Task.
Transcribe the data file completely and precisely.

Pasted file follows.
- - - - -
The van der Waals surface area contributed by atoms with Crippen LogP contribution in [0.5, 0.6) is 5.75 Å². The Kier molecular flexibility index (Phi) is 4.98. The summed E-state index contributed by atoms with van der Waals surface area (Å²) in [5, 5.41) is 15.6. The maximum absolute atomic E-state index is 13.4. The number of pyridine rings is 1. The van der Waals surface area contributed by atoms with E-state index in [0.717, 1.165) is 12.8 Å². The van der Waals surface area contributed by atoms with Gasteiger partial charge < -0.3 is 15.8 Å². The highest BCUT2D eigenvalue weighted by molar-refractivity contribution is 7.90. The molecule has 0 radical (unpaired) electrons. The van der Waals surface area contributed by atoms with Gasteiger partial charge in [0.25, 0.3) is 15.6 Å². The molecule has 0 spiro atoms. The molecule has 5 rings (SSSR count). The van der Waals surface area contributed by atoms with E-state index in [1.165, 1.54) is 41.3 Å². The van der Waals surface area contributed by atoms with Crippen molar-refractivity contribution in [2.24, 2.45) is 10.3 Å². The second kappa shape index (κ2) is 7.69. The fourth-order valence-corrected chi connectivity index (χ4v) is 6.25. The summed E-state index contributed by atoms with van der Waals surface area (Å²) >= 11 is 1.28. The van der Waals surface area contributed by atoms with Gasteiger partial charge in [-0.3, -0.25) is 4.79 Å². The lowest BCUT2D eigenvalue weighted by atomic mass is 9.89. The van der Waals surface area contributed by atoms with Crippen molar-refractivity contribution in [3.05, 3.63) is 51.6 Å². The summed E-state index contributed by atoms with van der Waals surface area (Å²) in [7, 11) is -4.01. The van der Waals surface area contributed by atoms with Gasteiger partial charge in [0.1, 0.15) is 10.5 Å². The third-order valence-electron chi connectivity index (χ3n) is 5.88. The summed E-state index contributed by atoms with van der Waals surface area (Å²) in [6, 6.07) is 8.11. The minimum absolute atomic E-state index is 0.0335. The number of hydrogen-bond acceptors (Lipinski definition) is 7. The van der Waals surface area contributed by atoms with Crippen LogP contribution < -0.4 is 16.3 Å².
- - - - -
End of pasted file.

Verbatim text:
The van der Waals surface area contributed by atoms with Crippen LogP contribution in [0.5, 0.6) is 5.75 Å². The Kier molecular flexibility index (Phi) is 4.98. The summed E-state index contributed by atoms with van der Waals surface area (Å²) in [5, 5.41) is 15.6. The maximum absolute atomic E-state index is 13.4. The number of pyridine rings is 1. The van der Waals surface area contributed by atoms with E-state index in [0.717, 1.165) is 12.8 Å². The van der Waals surface area contributed by atoms with Gasteiger partial charge < -0.3 is 15.8 Å². The highest BCUT2D eigenvalue weighted by molar-refractivity contribution is 7.90. The molecule has 0 radical (unpaired) electrons. The van der Waals surface area contributed by atoms with Gasteiger partial charge in [0.25, 0.3) is 15.6 Å². The molecule has 0 spiro atoms. The molecule has 5 rings (SSSR count). The van der Waals surface area contributed by atoms with E-state index in [1.165, 1.54) is 41.3 Å². The van der Waals surface area contributed by atoms with Crippen molar-refractivity contribution in [2.24, 2.45) is 10.3 Å². The second kappa shape index (κ2) is 7.69. The fourth-order valence-corrected chi connectivity index (χ4v) is 6.25. The summed E-state index contributed by atoms with van der Waals surface area (Å²) >= 11 is 1.28. The van der Waals surface area contributed by atoms with Gasteiger partial charge in [-0.3, -0.25) is 4.79 Å². The lowest BCUT2D eigenvalue weighted by atomic mass is 9.89. The van der Waals surface area contributed by atoms with Crippen molar-refractivity contribution in [3.05, 3.63) is 51.6 Å². The summed E-state index contributed by atoms with van der Waals surface area (Å²) in [7, 11) is -4.01. The van der Waals surface area contributed by atoms with Gasteiger partial charge in [0.1, 0.15) is 10.5 Å². The third-order valence-electron chi connectivity index (χ3n) is 5.88. The summed E-state index contributed by atoms with van der Waals surface area (Å²) in [6, 6.07) is 8.11. The minimum absolute atomic E-state index is 0.0335. The number of hydrogen-bond acceptors (Lipinski definition) is 7. The van der Waals surface area contributed by atoms with Crippen LogP contribution < -0.4 is 16.3 Å².